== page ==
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Dorcheat Historical Association Museum

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Title: Dorcheat Historical Association Museum  
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Dorcheat Historical Association Museum





The Dorcheat Historical Association Museum is a preservation of 19th and 20th century north Louisiana history and culture located in Minden, the seat of Webster Parish in the northwestern portion of the state.

Overview

The museum is a block south of U.S. Highway 80, which runs parallel to Main Street in Minden. Highway 80 began in 1914 as the "Dixie Overland Highway" to link the American South with the Pacific Coast.[1] The historical association and the museum are named for nearby Dorcheat Bayou, a 122-mile stream that runs from southwestern Arkansas into Lake Bistineau and is sometimes called "the heart of Webster Parish".[2]

The site at 116 Pearl Street was formerly occupied by Major Office Supply, owned by the Minden businessman and former journalist Major Louis dePingre[3] (1928–2007).[4]

In the 1920s, the museum site was occupied by the defunct Rex Theater, owned by Edgar Beach Hands (1905–1972).[4] The Rex later moved to Main Street until it was razed in the early 1970s to provide additional parking for Minden Medical Center. During the 1950s, the former Joy Theater was next door to what is now the museum.[5]

Exhibits and programs

The museum opened in June 2008[3] and uses the motto "Preserving Our Past for Our Future".[1] It features pioneer artifacts, including a model steamboat on Dorcheat Bayou, a log cabin, furniture, clothing, and material from the American Civil War era. There are exhibits on local theaters, none of which still exist, and the Coca-Cola Bottling Company outlet on Pine Street owned by the family of Larry Hunter (1896–1971).[4] The facility no longer manufactures drinks in Minden but serves as a company distribution point. Another exhibit is dedicated to the year 1933, when Minden was struck during the Great Depression with a bank failure, a fire, and a major tornado.[6] Businessman Thad Andress, descendant of a prominent family which formerly held the Ford dealership in Minden, and Schelley Brown Francis, the museum director, have been seeking to add new exhibits in the remaining available space.[3]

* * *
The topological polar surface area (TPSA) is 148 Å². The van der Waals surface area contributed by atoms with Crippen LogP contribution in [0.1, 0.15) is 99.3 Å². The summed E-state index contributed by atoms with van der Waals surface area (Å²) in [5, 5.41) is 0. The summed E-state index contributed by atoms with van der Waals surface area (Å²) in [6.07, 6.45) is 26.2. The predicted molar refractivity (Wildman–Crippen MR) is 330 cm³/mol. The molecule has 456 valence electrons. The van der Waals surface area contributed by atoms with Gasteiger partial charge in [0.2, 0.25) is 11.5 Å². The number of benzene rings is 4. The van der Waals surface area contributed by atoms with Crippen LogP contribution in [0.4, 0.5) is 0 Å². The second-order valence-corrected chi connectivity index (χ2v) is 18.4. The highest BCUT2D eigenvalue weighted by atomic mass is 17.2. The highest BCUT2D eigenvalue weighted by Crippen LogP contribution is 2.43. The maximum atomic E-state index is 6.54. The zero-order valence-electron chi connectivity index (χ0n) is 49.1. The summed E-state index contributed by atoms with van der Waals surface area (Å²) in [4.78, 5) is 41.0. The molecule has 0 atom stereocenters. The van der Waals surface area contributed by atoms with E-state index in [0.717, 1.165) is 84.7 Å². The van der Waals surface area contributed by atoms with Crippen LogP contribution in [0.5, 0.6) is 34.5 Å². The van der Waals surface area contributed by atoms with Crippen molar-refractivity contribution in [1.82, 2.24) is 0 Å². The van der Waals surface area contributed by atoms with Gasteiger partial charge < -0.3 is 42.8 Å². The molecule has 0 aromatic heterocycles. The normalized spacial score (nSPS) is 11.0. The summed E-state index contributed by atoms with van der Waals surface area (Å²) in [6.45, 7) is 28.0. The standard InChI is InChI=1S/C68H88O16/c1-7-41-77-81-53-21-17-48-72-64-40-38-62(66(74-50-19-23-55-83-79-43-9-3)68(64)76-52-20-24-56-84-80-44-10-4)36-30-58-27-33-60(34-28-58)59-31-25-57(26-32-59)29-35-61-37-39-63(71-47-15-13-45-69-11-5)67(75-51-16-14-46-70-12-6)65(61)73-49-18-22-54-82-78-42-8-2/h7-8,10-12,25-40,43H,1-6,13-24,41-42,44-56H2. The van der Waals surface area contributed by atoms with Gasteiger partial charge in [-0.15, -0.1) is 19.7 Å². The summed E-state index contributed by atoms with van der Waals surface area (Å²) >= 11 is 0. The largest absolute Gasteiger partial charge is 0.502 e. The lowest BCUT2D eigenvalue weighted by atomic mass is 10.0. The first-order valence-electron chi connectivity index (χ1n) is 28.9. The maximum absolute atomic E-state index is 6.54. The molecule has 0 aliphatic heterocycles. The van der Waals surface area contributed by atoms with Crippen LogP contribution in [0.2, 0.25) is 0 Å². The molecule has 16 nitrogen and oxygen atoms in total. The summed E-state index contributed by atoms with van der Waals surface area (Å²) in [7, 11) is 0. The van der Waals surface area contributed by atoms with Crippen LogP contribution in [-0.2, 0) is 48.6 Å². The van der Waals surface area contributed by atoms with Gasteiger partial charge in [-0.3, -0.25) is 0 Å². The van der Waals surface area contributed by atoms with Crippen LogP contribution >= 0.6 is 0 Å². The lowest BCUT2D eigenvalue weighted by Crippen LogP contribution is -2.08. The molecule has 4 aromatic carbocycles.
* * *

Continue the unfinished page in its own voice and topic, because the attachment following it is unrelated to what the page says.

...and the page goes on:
The Dorcheat Historical Association holds meetings on the second Monday of each month, with area speakers discussing various aspects of local history. The gatherings, called "Night for the Museum", are free to the public, but donations are encouraged.[3] In the spring of 2008, Webster Nation spoke on local railroad history. On August 10, 2009, Carleton H. Prothro, a retired colonel and former social studies teacher and administrator at Minden High School, delivered a well-received monologue on humorous experiences from his educational career.[7] On October 12, 2009, Lonnie Milton Simpson, former principal of the defunct William G. Stewart Elementary School in Minden, discussed the history of his native Cotton Valley. On the weekend of November 6, 2009, the museum held a 1930's-style dance marathon at the Minden Civic Center on Broadway Street as part of fund-raising activities.[5]

The museum is active in the annual "Ghost Walk" held the second Saturday of November at the historic Minden Cemetery.[8]

Museum hours are 10 a.m. to 1 p.m., and 2 to 4 p.m. on Tuesday-Friday and closed on Saturday (but open on Saturday by appointment for special meetings and functions). Free Admission. Group appointments are available.[3]

Related matters

Minden has an Historic Residential District in a section of East and West Street near Academy Park and the Webster Parish Library and the eastern parts of Main and Broadway streets.[9]

There is a second history museum in Minden, the Germantown Colony and Museum, which focuses on a Utopian settlement that flourished northeast of Minden from 1835 to 1871.[10]

References

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